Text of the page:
Then comes his cover of Talk Talk’s ‘Life’s What You Make It’ and throughout this I have tried manfully to avoid dwelling on the biographical details behind these records: a great record should stand alone without them and I firmly believe this does. However, for a dying man to re-record ‘Life’s What You Make It’ bitterly recasts it.

When I first heard this record he was still with us: I had no idea that the man was dying. I bought a copy in Liverpool’s Probe Records, spotting the name and that incredibly distinctive face looking back off the cover. Birdlike, broken boxer’s nose, otherworldly and androgynous swathed in red light. “At long last, the lazy fucker”.

Maybe the hints were there, but Rowland was singing and writing about death since he was a teenager. On Pop Crimes, which reprises the previous track’s angular, extended lope with regular lead guitar breaks and a descended bassline akin to ‘Exit Everything’ on the previous record there are several turns of phrase that catch my breath: “open heart surgery kiss” and the phrase Pop Crime itself. Several friends of mine, some collaborators, have latched onto this phrase and shamelessly half-inched it. I in particular have stolen a lot from Rowland.





‘Nothin’’ is another cover version this time of a Townes Van Zandt song. This one isn’t such a stark transformation but it’s a fantastic song well suited to his voice and turned me onto the artist’s work: which I guess is another useful function of the cover version. Inviting you into the artist’s living room rather than throwing you out of it because you were disparaging of a genius.

‘Wayward Man’ compels me to use the word swagger and I don’t like that, I absolutely hate that word. It’s the only one that fits: there’s something sexy about it. It struts about all over the place in spite of itself. There’s a particularly nasty descending guitar riff Rowland plays at several points which takes me aback almost every time.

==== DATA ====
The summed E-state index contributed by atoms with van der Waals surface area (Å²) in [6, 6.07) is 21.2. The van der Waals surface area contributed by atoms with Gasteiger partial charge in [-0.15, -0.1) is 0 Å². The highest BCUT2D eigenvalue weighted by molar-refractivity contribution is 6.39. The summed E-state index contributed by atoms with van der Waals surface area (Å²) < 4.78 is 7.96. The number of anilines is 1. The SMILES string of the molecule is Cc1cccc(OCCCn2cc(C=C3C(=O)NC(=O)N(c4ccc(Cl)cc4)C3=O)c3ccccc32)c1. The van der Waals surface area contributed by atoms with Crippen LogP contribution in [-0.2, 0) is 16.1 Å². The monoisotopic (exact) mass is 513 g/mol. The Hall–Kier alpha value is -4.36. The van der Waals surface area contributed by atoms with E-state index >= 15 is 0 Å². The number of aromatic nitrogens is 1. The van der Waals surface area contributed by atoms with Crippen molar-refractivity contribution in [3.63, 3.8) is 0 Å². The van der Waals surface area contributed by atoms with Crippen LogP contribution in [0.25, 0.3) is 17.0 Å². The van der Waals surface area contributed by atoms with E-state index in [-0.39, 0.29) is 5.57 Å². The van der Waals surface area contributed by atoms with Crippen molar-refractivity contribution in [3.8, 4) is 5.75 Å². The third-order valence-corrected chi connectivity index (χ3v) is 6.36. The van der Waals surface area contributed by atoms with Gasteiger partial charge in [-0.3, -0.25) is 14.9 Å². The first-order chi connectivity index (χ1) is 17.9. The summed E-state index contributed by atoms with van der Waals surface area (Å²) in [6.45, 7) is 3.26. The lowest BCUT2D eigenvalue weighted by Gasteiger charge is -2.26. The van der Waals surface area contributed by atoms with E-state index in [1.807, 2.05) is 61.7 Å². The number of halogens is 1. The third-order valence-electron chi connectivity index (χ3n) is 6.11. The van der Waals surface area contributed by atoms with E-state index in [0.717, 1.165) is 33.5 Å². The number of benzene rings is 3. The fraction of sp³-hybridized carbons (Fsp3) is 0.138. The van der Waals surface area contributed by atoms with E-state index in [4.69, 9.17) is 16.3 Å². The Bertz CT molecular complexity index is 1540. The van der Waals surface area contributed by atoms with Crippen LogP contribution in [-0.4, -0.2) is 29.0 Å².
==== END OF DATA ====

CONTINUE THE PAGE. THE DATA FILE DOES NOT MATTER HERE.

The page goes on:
Again it’s the record’s climax where I really have to wax lyrical. ‘Ave Maria’ is another fantastic lyric: it’s all in the delivery but when he sings the phrase “History led her to me” it carries with it the grim inevitability of what happened next. I’m finding myself welling up simply imagining the instrumental bridge towards the end, which sounds simply like the ascension of a soul. Distant vibraphone again, a gentle surge with JP Shilo‘s violin pulling us all skyward. An overhead shot of the moment of rejection as it happens then we’re back to ‘Be My Baby’ drums slowed to a drunken heartbeat crawl. The final verse takes us into the final track on the album, and the final song we heard from the great man.

The Golden Age of Bloodshed’ from which my header quote to this section was drawn is, again, shorn of biography incredibly moving but with full context it’s just…fucking hell. A walk to the gallows rhythm serves as a backdrop to some of Rowland’s best guitar playing: all the shower-of-splinters chainsaw noises, pealing bell single notes and fuzz tantrums you can fit into the song’s short runtime. There’s a mordant black comedy to these lyrics, with their Schopenhauer references, “Catholic girls with Uzis” and a “harsh new brand of aftershave that gives you a thousand yard stare”. There’s even a “take my wife” joke any Northern standup would be proud of: